American do-it-yourself guru, Ana White, has released free plans online for a tiny house that could cost under $20,000 to build yourself.
White released her house plans with the hope of inspiring copycat homes across the world.
The mother of two’s small house sits amid a forest in Alaska, sleeps six adults and is built on a movable trailer.
It is a clever abode that has a reading nook with a view, storage under the bed and a fold-out dining table.
According to Sydney based construction and refurbishment company, Buildability, the building cost could fluctuate depending on materials but their rough estimate was between $42,800- $52,800 with a professional build.
The cost is substantially lower to build it yourself, however Buildability Director Darren Ward says the value of your own time and “any potential loss of income that you might have made elsewhere during that time” would need to be considered.
“It feels big inside.”
The tiny house movement started as an emergency housing solution in the US following Hurricane Katrina and is growing as a real housing choice.
How much does it cost?
Many have accomplished their tiny house dreams under $100,000 and with some Sydney car spaces for sale for up to four times as much it seems like a bargain.
Ward says it is "an interesting concept" but other questions around local government regulations which would need to be addressed such as compliance and where you can keep a mobile home.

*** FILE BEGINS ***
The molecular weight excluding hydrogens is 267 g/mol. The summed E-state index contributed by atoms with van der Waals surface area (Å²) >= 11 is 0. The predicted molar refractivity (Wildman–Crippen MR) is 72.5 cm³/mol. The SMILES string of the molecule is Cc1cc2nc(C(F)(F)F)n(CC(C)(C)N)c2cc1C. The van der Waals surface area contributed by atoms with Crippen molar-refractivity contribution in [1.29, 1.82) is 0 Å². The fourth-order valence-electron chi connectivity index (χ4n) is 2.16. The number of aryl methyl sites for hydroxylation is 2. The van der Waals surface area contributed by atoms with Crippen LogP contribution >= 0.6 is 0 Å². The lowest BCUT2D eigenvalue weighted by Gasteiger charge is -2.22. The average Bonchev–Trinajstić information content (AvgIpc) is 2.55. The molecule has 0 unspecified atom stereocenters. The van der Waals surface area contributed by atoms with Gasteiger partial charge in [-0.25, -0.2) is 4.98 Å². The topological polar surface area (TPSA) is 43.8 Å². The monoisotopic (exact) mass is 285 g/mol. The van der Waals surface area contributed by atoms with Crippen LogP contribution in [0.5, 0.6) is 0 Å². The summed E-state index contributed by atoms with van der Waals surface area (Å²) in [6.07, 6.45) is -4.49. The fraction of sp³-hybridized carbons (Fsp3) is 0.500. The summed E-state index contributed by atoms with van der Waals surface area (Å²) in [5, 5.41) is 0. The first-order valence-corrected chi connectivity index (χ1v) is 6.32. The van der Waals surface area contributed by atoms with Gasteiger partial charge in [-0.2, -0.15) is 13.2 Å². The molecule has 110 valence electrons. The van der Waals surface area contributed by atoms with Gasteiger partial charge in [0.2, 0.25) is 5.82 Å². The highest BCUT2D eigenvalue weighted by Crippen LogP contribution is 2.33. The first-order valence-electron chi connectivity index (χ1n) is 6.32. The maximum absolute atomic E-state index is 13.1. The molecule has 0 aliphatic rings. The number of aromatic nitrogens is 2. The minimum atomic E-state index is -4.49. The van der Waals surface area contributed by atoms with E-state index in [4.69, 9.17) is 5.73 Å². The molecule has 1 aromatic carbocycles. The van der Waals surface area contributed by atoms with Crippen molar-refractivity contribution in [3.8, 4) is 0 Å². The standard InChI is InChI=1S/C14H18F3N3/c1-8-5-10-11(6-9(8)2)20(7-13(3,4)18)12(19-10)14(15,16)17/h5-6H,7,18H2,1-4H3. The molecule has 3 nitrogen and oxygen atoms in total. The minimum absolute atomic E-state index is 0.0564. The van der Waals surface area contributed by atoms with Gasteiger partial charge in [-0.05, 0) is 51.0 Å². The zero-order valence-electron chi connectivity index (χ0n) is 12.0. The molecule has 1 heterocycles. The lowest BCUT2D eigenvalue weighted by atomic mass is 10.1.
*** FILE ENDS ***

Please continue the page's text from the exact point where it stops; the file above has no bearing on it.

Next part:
- Trailer – Say $5,000
- Framing materials $2,000
- Internal Linings & Flooring - $2,000
- External Cladding / Insulation - $1,500
- Materials for Joinery / Cabinetry - $1000
- Windows / Doors $1,500
- Roofing - $1,200
- Sundries, fixings, glue nails etc - $500
- Paint - $200
- Soft Furnishing - $1000
- SUB TOTAL MATERIALS – say $16,000
- Appliances, sink - $1,500
- Light Fittings $300
- Electrician cost for hooking up for power - $1,000
- Plumbing? (where does kitchen drain to?)
"If you were looking to get a professional team or builder in to build, I would anticipate that labour (in Sydney at the moment) to be anywhere around the $25- $35k mark," says Ward.
"I certainly think there is a market for this type of solution into the future. I envisage greater interest in pre-fab homes and/or kit homes also for reasons around speed and economy - which often go hand in hand."
In an era where young Australians are seeking counselling over the prospect of never being able to afford a home, access to free affordable housing plans can only be a good thing.
Listen: How to find you home style?